Scholarship at the intersection of Iranian history and nationalism has complicated or challenged long-held understandings of Iranian ethno-racial whiteness and the “Aryan myth.” Less is known, however, about the cultural, historical, and legal claims that undergird the whiteness of Iranians in diaspora, the majority of whom have settled in countries with radically heterogeneous racial regimes. This paper represents a first attempt to fully account for the transnational, legal, and everyday ideologies and practices that constitute the paradoxical racial history of Iranians in the United States from 1950 to present. This history begins well before their first large-scale arrival in the latter half of the twentieth century. Decades earlier, when American naturalization cases were entirely predicated on a male claimant’s ability to successfully prove his whiteness, Syrian and Armenian immigrants argued in court that their dissimilarity from dark, “fire-worshipping,” unassimilable Iranians was proof of Arab and Armenian whiteness. These early racial prerequisite cases and their subsequent “clash of civilization” court rulings are evidence of a historically white spatial imaginary in which Iran and “Iranianness” have been rhetorically positioned as unfit for white citizenship in the U.S. In more recent history, Iranian-Americans have also lived in a diasporic setting gripped with fear of an Islamic government, war frenzy and significant exclusion from the American body politic through employment discrimination, state-sanctioned surveillance, and extra-legal violence. Yet, by the time Iranians arrived to the U.S. in their largest migration wave following the 1979 Revolution, the racial ground in America had shifted. In 1977, as part of the far-reaching and hard-won civil rights gains by communities of color, the U.S. federal government consecrated a standard, shared definition of racial/ethnic categories for the first time across its bureaus and agencies, deeming persons with European, Middle Eastern, and North African ancestry to be “white.” Iranians bound for America also disproportionately enter with specialized training in engineering and medicine, benefitting from the high levels of economic, social, and human capital that these professions engender, even in exile, furthering their demographic construction as “white.” As such, this racial paradox—in which Iranian-Americans both self-identify and are schizophrenically integrated as at once “white” and “not-white” across a variety of indices—suggests that affective, historical, legal, and social claims to Iranian “whiteness” are doubly complicated in diasporic contexts.

by Parisa Vaziri / University of California, Irvine

Film practice during the late Pahlavi era curated exoticized images of Iranian racial minorities in documentaries and ethnographies. Traditional film scholarship contextualizes the Iranian New Wave through connections to Iranian literary modernism and European filmic modernisms. This paper calls for a more nuanced reading of the Iranian New Wave and places the movement in relation to the contemporaneous rise in government-funded ethnographic documentary. Large-scale state funding through Reza Shah Pahlavi's Ministry of Arts and Culture and National Iranian Radio and Television propelled both New Wave and ethnographic filmmaking in Iran. The institutional matrix of support for avant-garde filmmaking practices draws a complex relation between ethnographic documentation of rural forms of life, government investment in filmmakers’ abilities to draw international acclaim in awards circuits, and the ongoing project of constructing an authentic, yet cosmopolitan and modern Iranian nationalism. Through an analysis of two films by Nasser Taghvai, the ethnographic documentary Bad-e jinn (1969) and the feature film Tranquility in the Presence of Others (1970), I argue that the sudden government-funded interest in New Wave filmmaking and ethnographic documentary sustained a racializing mode of disjunctive temporality undergirding the concept of the modern. New Wave filmmakers visually preserved “decaying” forms of traditional life and articulated modernity in mid-twentieth century Iran through their ethnographic documentaries. Adapted from Ghulam Hossein Sa’edi’s Ahle-Hava, an ethnographic monograph about the spirit rituals practiced by descendants of African slaves in Bandar Lengeh, Nasser Taghvai’s Bad-e-jinn (1969) is narrated by the renowned modern poet Ahmad Shamlu and makes the zar ceremony the subject of an enigmatic twenty minute documentary. Produced just one year later, Taghvai’s Tranquility in the Presence of Others (1970) also treats the theme of madness, but through the use of more recognizably modernist tropes of anxiety such as the dangers of women’s liberation, modern medical practices, hollow relationships, western popular music, and closed-form aesthetics. I argue through the juxtaposition of these temporally proximate films that the different treatments of subjectivity and space in Bad-e Jinn and Tranquility in the Presence of Others mark the disjunctive temporality that sustains the modern as a racial concept.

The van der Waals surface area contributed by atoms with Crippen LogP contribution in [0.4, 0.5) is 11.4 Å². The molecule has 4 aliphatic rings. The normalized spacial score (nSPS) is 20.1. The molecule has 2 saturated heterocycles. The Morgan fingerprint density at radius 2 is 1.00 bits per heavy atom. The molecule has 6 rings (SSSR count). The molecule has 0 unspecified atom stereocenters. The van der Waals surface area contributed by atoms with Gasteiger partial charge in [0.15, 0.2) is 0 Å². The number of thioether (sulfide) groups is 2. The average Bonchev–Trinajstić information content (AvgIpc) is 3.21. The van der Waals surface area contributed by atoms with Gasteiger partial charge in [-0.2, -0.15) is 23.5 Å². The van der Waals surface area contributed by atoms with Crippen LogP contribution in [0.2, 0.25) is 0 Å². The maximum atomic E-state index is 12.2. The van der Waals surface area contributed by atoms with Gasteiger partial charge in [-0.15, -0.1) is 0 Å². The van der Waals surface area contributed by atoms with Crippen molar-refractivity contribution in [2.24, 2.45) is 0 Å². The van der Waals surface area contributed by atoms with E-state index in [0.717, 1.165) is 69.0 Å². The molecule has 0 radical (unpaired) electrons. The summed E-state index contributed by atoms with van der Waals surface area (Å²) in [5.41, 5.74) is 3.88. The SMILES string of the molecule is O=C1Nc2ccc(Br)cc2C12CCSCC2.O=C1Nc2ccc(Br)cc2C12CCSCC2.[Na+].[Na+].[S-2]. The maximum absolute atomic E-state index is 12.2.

by Mira Xenia Schwerda / Harvard University

In a photo album formerly owned by an Armenian family living in Qajar Iran we see a full-size portrait of a military officer. A medal is pinned to his chest and a sword is attached to his side. It is a very young man, who faces the camera and the viewer with an insecure gaze. The caption identifies him as an African officer in Zill al-Sultan’s service. The photograph most likely depicts a manumitted slave.
Painted and photographed depictions of African slaves in Qajar art, some stereotypical, others individualized depictions, raise not only important questions about the producers and consumers of these images but also illuminate the system of class and race in Qajar Iran. This is a topic, which has received relatively little attention even though a wealth of material exists. This paper considers the background of the objects and portrayed individuals, as well as related questions of race, gender, and class.
In the first part of my paper I will focus on typical scenes showing African men and women in Qajar photographs, paintings and lacquer works, and the relationship between race and gender in these artworks. While the majority of individualized photographs and artworks feature African men, a significantly smaller number of painted and photographed portraits of women exist as well. However, at the same time when the individual depiction of African women was consciously limited, stereotypical depictions of African women as wet nurses or housemaids in paintings became a more and more popular trope. I will analyze the social, cultural and religious reasons for this seemingly contradictory development.
In the second part of the paper I will focus on the depiction of manumitted slaves. I will analyze painted and photographed portraiture of former African slaves and focus on the case study of the unnamed Ethiopian officer of Zill al-Sultan’s army. Last but not least I will discuss the absence of depictions of female manumitted slaves.
By analyzing paintings, lacquer works, lithographs and photographs, this paper will investigate issues of individuality and stereotypes in the depiction of slaves and former slaves of African origin and demonstrate how art work depicting Africans can illustrate and illuminate the subtleties and intricacies of the construction of class and race in Qajar Iran.